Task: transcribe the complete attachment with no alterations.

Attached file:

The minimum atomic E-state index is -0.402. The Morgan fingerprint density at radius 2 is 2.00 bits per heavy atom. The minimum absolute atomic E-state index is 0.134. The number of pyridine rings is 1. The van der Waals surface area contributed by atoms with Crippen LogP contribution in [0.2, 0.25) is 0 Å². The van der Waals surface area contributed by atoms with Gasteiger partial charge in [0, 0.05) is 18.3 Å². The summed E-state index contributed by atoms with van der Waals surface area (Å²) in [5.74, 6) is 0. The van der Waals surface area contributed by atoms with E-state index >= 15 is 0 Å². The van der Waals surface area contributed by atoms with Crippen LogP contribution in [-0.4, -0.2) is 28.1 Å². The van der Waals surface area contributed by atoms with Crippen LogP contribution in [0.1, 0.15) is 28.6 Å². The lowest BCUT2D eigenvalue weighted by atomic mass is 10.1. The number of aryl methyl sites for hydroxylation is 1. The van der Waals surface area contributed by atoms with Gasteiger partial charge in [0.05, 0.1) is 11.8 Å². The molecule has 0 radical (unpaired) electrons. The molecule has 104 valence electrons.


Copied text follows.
The minimum atomic E-state index is -0.402. The Morgan fingerprint density at radius 2 is 2.00 bits per heavy atom. The minimum absolute atomic E-state index is 0.134. The number of pyridine rings is 1. The van der Waals surface area contributed by atoms with Crippen LogP contribution in [0.2, 0.25) is 0 Å². The van der Waals surface area contributed by atoms with Gasteiger partial charge in [0, 0.05) is 18.3 Å². The summed E-state index contributed by atoms with van der Waals surface area (Å²) in [5.74, 6) is 0. The van der Waals surface area contributed by atoms with E-state index >= 15 is 0 Å². The van der Waals surface area contributed by atoms with Crippen LogP contribution in [-0.4, -0.2) is 28.1 Å². The van der Waals surface area contributed by atoms with Crippen LogP contribution in [0.1, 0.15) is 28.6 Å². The lowest BCUT2D eigenvalue weighted by atomic mass is 10.1. The number of aryl methyl sites for hydroxylation is 1. The van der Waals surface area contributed by atoms with Gasteiger partial charge in [0.05, 0.1) is 11.8 Å². The molecule has 0 radical (unpaired) electrons. The molecule has 104 valence electrons.